Report: NJ Shore Visitors Spending Less, Leaving Quicker
Inflation has been squeezing families' purses, and gas prices are less than ideal. And businesses at the Jersey Shore definitely got a sense this summer that folks have less money to throw around.
Shore merchants say summer 2023 wasn't a horrible season business-wise, but it was a different one. Plenty of New Jerseyans and out-of-staters continue to hit the coast in droves — they're just a bit more fearful of how easily costs can add up.
"There are changes in their spending habits. Inflation hit everybody," said Diane Wieland, director of the Cape May County Department of Tourism.
In July, Cape May County recorded a 17% increase in occupancy taxes from a year prior. But people are not staying for as long as they used to, Wieland said.
"Thirty-nine percent of our visitors in the past stayed seven days or longer. Now we're seeing that down to 28%," she said.
Dining habits have shifted since the pandemic, Wieland added. More visitors appear to be interested in takeout or casual dining, over a sit-down meal.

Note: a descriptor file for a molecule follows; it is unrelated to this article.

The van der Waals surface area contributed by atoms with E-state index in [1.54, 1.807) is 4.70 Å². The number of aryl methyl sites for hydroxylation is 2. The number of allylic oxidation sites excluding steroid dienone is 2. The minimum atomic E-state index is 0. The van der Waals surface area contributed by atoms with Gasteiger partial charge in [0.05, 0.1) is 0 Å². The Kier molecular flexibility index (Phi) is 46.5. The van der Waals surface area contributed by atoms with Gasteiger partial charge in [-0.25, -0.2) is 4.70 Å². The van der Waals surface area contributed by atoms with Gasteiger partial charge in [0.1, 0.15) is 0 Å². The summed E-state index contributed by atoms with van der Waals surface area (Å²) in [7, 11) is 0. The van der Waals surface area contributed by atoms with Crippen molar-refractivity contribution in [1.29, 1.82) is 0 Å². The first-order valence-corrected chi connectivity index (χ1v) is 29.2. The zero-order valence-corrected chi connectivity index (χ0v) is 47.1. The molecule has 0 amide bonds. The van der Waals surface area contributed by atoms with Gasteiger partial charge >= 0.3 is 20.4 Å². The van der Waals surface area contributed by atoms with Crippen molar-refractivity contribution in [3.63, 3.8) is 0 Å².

Wieland made her comments during a "Jersey Shoreview" event hosted by the Lloyd D. Levenson Institute of Gaming, Hospitality and Tourism at Stockton University.
Event panelists described summer 2023 as "OK." Visitor numbers were up and labor shortages weren't as bad as predicted.
Sharon Franz, sales and marketing director for Steel Pier in Atlantic City, said rough weather in July and August chipped away at their money-making opportunities.
"You can't predict the weather, and that's what was against us this year," Franz said.
Most of the pier will be closing for the season in the weeks ahead, but The Wheel, a massive, temperature-controlled attraction, will continue to run with special events leading up to the holidays.
Towns along the Jersey Shore are using the shoulder season to bring in additional dollars before closing until spring.
"Spending is down ... but if we can increase the number of people who come to Cape May County, we can offset some of that," Wieland said. "We're seeing that the winter and fall are a pretty good option for us to increase the visitation."
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